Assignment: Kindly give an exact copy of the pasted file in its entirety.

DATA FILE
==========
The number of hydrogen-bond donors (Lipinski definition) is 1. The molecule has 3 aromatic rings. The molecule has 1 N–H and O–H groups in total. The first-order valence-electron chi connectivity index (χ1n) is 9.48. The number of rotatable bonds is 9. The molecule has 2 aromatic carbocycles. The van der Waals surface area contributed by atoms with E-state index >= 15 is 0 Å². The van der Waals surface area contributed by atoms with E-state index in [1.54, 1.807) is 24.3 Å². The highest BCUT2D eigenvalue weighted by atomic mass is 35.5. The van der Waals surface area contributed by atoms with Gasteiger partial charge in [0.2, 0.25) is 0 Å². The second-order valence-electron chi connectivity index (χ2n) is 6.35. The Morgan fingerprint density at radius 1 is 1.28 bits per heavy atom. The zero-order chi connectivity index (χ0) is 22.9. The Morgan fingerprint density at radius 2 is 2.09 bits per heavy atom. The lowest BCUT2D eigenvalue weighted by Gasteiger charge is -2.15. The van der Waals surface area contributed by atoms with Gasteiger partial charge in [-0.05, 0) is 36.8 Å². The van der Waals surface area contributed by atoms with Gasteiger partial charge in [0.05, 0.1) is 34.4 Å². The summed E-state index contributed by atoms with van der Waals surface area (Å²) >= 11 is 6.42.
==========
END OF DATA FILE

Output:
The number of hydrogen-bond donors (Lipinski definition) is 1. The molecule has 3 aromatic rings. The molecule has 1 N–H and O–H groups in total. The first-order valence-electron chi connectivity index (χ1n) is 9.48. The number of rotatable bonds is 9. The molecule has 2 aromatic carbocycles. The van der Waals surface area contributed by atoms with E-state index >= 15 is 0 Å². The van der Waals surface area contributed by atoms with E-state index in [1.54, 1.807) is 24.3 Å². The highest BCUT2D eigenvalue weighted by atomic mass is 35.5. The van der Waals surface area contributed by atoms with Gasteiger partial charge in [0.2, 0.25) is 0 Å². The second-order valence-electron chi connectivity index (χ2n) is 6.35. The Morgan fingerprint density at radius 1 is 1.28 bits per heavy atom. The zero-order chi connectivity index (χ0) is 22.9. The Morgan fingerprint density at radius 2 is 2.09 bits per heavy atom. The lowest BCUT2D eigenvalue weighted by Gasteiger charge is -2.15. The van der Waals surface area contributed by atoms with Gasteiger partial charge in [-0.05, 0) is 36.8 Å². The van der Waals surface area contributed by atoms with Gasteiger partial charge in [0.05, 0.1) is 34.4 Å². The summed E-state index contributed by atoms with van der Waals surface area (Å²) >= 11 is 6.42.